Musical Magic Under The Stars
In July 11, 1922, with the audience seated on simple wooden benches placed on the natural hillsides of Bolton Canyon, conductor Alfred Hertz and the Los Angeles Philharmonic inaugurated the first season of music under the stars at the Hollywood Bowl. While much has changed in the ensuing years, the tradition of presenting the world's greatest musicians and striving for musical excellence has remained a constant goal of this famed Los Angeles cultural landmark.
One of the largest natural amphitheaters in the world, with a current seating capacity of just under 18,000, the Hollywood Bowl has been the summer home of the Los Angeles Philharmonic since its official opening in 1922, and, in 1991 gave its name to a resident ensemble that has filled a special niche in the musical life of Southern California, the Hollywood Bowl Orchestra.
In spite of wars, depression on a national scale, financial stress, and internal dissension, the Bowl's summer music festivals have gone on, becoming as much a part of a Southern California summer as beaches and barbecues, the Dodgers and Disneyland. Thanks to the area's magnificent climate, only a handful of concerts during the Bowl's history have had to be postponed due to rain. The Bowl grounds themselves — one of Los Angeles County's most renowned parks — are open year-round for visitors to enjoy free of charge.
For the latest information about acoustics and architecture, read the Bowl Shell Project page.
The Beattles, Ella Fitzgerald and Nat King Cole, Luciano Pavarotti
Of course, it is the incomparable performances that have truly made the Hollywood Bowl's history unique. Legendary artists have appeared at the Bowl throughout the years: Sinatra ... Pavarotti ... Streisand ... Stravinsky ... Heifetz. So have F.D.R., The Beatles, Mickey Rooney, and Edward G. Robinson, as well as such renowned "teams" as Fonteyn and Nureyev, Nelson Eddy and Jeanette MacDonald, Simon and Garfunkel, and Abbott and Costello. Baryshnikov has danced there, as has Fred Astaire. Garth Brooks, Nat "King" Cole, Ella Fitzgerald, Billie Holiday, Elton John, Al Jolson, and Judy Garland have headlined star-studded shows at the Bowl, but the all-time attendance record of 26,410 paid admissions was set on August 7, 1936, for a performance by the diminutive French opera star, Lily Pons.
Otto Klemperer, Arthur Rubinstein with conductor Izler Solomon, Pierre Rampal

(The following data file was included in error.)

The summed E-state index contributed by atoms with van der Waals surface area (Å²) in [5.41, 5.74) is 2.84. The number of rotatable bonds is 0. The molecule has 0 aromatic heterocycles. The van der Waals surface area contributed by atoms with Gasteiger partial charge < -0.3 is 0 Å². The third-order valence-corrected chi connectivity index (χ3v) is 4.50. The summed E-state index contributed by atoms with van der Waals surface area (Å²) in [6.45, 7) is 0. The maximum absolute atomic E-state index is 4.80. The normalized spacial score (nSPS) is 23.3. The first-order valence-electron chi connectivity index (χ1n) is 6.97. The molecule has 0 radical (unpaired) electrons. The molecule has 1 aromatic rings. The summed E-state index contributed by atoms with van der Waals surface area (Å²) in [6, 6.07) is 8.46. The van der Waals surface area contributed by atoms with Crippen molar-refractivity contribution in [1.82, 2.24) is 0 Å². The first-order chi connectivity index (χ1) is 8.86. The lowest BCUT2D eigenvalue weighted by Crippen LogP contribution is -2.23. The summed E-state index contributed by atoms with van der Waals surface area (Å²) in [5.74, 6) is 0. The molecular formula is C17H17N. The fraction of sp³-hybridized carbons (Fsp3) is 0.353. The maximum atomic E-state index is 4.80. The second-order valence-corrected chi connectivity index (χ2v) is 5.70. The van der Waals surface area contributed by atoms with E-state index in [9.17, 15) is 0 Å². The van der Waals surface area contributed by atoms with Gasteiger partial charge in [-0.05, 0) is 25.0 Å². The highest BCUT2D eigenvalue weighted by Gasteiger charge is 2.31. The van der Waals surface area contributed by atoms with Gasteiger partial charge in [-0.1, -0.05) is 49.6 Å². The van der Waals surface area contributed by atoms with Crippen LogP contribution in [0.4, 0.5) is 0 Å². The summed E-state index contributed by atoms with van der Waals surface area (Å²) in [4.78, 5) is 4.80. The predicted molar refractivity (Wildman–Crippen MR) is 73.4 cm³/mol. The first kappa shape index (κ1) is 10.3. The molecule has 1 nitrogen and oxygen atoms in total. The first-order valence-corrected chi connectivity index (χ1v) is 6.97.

As the site of a classical music festival, the Bowl has provided a showcase for the world's greatest musicians. Bernstein, Walter, Monteux, Koussevitzky, Stokowski, Karajan, Klemperer, and Leinsdorf, as well as Mehta, Giulini, Rattle, and Salonen are just a few of the renowned conductors who have led the Los Angeles Philharmonic in summertime concerts over the past seven decades. Itzhak Perlman, Gregor Piatigorsky, Arthur Rubinstein, Alfred Brendel, Vladimir Horowitz, Jessye Norman, Plácido Domingo, Beverly Sills, Isaac Stern — and other distinguished vocal and instrumental soloists too numerous to mention -- have graced the stage for Philharmonic concerts. But never during its long and illustrious history has the Bowl's programming been limited solely to symphonic events; fully staged operas were a regular part of the season in the early years, and the famed Bolshoi Ballet appeared during the 1950s.
Not Just a Place for Music
Activities at the Bowl are not even necessarily of a musical nature. It is the scene of commencement exercises for Hollywood High School and other educational institutions. To the thousands of pre-concert picnickers who enjoy balmy summer evenings there it has become the place to dine. For innumerable film and TV producers, the 120-acre grounds have provided the perfect setting for dancing, romancing ... and even an occasional mystery! And on at least one recorded occasion the Hollywood Bowl was a romantic wedding chapel. On August 9, 1928, composer/conductor/pianist Percy Grainger and Ella Viola Strom were married on stage immediately after he conducted the world premiere of his tone poem To A Nordic Princess, dedicated to his bride.
Hollywood Bowl program covers from 1930, 1950, 1970 and 1990.
A "hit" from its very first season (1922), the Hollywood Bowl has remained popular and accessible to a wide cross-section of Southern California's diverse population. Individual concert tickets were priced at under 50 cents during those early years, and to this day $1 buys a seat at the top of the Bowl for many of the Los Angeles Philharmonic's concerts during the Summer Festival season. In addition to subscription concerts of classical and popular music performed by the Bowl's resident orchestras, the summer schedule includes an ever-growing variety of musical presentations, including jazz programs, recitals, and performances by visiting ensembles, Fireworks Spectaculars, and big-screen movies-plus-music. During the day, the Bowl's youngest patrons enjoy SummerSounds, the Southland's most popular summer arts festival for children, in operation for more than 30 years.
Getting Bigger and Better
Attendance figures over the past several decades have soared; in 1980 the Bowl first topped the half-million mark. Close to one million admissions were recorded for events at Summer Festival 97. This number also includes those who attended a variety of events that are independently produced, such as the annual Playboy Jazz Festival, the Mariachi USA Festival, and pop and country concerts.
In the future, the Hollywood Bowl will continue to expand the scope of its concert activities while also continuing its regimen of facility maintenance and upgrades that will enhance the concert-going experience for audiences at the world-famous concert center today and in the future.